Planet Earth as base of a WiFi icon

Fiber is the more sustainable option

Not only does fiber internet offer faster speeds, greater reliability, and lower latency than copper-based networks, but it has several environmental benefits over copper-based and other legacy technologies.


Fiber-optic internet is more energy efficient and produces a smaller carbon footprint than copper-based internet.

Fiber-optic cables require less energy to transmit data. Fiber cables also carry data further and faster with less loss, which means less energy is required to build, install, and maintain fiber networks. 


Fiber-optic cables are made from glass, which is a renewable resource and can be recycled at the end of its lifespan. Copper-based cables, on the other hand, are made from non-renewable resources and cannot be recycled.

 Optical fiber is primarily composed of silicon dioxide, which:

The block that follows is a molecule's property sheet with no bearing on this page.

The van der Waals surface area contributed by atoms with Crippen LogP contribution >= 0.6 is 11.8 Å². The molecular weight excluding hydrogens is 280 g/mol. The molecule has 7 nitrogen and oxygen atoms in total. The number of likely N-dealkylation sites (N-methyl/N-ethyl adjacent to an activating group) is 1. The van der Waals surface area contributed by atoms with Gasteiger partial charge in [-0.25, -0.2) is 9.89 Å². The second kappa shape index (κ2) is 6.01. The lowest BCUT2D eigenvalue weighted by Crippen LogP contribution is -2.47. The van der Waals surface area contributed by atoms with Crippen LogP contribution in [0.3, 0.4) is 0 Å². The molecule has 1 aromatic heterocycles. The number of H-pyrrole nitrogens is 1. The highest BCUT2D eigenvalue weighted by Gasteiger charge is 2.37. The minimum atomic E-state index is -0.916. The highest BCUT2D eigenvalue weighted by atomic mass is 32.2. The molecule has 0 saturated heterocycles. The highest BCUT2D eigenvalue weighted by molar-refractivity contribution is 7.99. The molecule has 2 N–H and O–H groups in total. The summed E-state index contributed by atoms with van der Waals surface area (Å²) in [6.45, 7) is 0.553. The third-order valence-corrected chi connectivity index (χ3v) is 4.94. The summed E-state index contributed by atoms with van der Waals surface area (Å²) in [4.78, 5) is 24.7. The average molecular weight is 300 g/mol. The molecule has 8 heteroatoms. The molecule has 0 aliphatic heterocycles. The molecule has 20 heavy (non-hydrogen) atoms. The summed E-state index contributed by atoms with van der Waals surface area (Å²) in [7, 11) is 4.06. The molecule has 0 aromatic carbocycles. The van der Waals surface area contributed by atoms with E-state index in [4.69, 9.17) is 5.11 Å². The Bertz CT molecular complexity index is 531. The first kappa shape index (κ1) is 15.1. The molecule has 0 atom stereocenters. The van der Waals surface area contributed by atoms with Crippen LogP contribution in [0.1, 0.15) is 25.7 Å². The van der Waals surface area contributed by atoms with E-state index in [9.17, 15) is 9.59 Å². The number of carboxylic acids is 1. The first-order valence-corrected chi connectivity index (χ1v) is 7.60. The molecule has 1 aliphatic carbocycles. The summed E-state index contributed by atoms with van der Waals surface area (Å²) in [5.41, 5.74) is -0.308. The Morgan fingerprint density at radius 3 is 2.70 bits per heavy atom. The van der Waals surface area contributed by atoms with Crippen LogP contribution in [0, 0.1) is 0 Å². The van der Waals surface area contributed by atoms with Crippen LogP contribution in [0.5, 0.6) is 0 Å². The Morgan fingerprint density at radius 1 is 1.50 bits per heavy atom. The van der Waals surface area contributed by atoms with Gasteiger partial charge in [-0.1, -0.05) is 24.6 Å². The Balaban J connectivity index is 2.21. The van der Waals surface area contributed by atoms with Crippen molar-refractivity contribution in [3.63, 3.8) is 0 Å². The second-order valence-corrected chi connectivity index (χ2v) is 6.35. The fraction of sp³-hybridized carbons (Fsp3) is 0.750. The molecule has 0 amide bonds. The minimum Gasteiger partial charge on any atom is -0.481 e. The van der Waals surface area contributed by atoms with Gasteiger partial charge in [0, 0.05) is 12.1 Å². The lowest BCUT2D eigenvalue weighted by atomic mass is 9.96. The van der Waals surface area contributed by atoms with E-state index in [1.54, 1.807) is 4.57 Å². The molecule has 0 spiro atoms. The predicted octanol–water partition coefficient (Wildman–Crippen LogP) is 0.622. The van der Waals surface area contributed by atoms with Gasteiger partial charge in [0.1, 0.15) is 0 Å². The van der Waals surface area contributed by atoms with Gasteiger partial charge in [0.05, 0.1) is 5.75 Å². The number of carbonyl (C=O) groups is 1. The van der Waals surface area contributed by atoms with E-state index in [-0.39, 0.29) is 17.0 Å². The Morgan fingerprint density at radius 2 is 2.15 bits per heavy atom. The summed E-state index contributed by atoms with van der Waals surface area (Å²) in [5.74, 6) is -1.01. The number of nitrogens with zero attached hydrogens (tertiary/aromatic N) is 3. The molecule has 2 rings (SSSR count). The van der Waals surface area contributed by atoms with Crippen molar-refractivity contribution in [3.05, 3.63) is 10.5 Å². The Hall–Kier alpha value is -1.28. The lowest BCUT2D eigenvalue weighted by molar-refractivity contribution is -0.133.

• Is both stable and the most abundant principal component after Oxygen 
  • Takes a long time before it breaks down
  • Has an extraction process that is environmentally friendly

In contrast, legacy networks typically use cables that contain copper:

  • The extraction or mining of copper has significant environmental impacts to the surrounding areas, including land and water use
  • It can affect vegetation, biological life, and bodies of water


Compared to traditional networks, fiber cables are less susceptible to signal degradation caused by bad weather, moisture, freezing, and electrical interference, which means:

  • Fewer network repairs are required
  • Less network maintenance is required
  • Fewer trucks and other vehicles are needed on the roads to handle repairs and maintenance

Also, fiber networks are future-proof in that they provide the greatest amount of bandwidth and are the longest-lasting network technology available today – so they won’t need to be continuously upgraded and repaired as legacy networks do, saving energy and materials compared to copper or other legacy networks.